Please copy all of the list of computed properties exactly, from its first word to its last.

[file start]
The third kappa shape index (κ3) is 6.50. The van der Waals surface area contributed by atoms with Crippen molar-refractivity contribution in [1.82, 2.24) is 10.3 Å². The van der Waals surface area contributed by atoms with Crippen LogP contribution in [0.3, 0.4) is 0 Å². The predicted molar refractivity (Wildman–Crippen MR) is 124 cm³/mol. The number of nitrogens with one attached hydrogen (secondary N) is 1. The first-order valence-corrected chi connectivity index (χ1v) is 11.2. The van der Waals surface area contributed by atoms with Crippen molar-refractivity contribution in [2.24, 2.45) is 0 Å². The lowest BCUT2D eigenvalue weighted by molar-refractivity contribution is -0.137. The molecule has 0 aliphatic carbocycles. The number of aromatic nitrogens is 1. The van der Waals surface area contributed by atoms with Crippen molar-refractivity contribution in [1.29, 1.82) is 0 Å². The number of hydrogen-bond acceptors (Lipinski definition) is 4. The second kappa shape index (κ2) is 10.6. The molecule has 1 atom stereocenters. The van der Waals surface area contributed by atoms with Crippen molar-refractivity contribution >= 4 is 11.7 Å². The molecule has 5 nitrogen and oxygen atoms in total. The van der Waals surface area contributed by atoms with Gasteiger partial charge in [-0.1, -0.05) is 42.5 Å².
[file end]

The third kappa shape index (κ3) is 6.50. The van der Waals surface area contributed by atoms with Crippen molar-refractivity contribution in [1.82, 2.24) is 10.3 Å². The van der Waals surface area contributed by atoms with Crippen LogP contribution in [0.3, 0.4) is 0 Å². The predicted molar refractivity (Wildman–Crippen MR) is 124 cm³/mol. The number of nitrogens with one attached hydrogen (secondary N) is 1. The first-order valence-corrected chi connectivity index (χ1v) is 11.2. The van der Waals surface area contributed by atoms with Crippen molar-refractivity contribution in [2.24, 2.45) is 0 Å². The lowest BCUT2D eigenvalue weighted by molar-refractivity contribution is -0.137. The molecule has 0 aliphatic carbocycles. The number of aromatic nitrogens is 1. The van der Waals surface area contributed by atoms with Crippen molar-refractivity contribution in [1.29, 1.82) is 0 Å². The number of hydrogen-bond acceptors (Lipinski definition) is 4. The second kappa shape index (κ2) is 10.6. The molecule has 1 atom stereocenters. The van der Waals surface area contributed by atoms with Crippen molar-refractivity contribution >= 4 is 11.7 Å². The molecule has 5 nitrogen and oxygen atoms in total. The van der Waals surface area contributed by atoms with Gasteiger partial charge in [-0.1, -0.05) is 42.5 Å².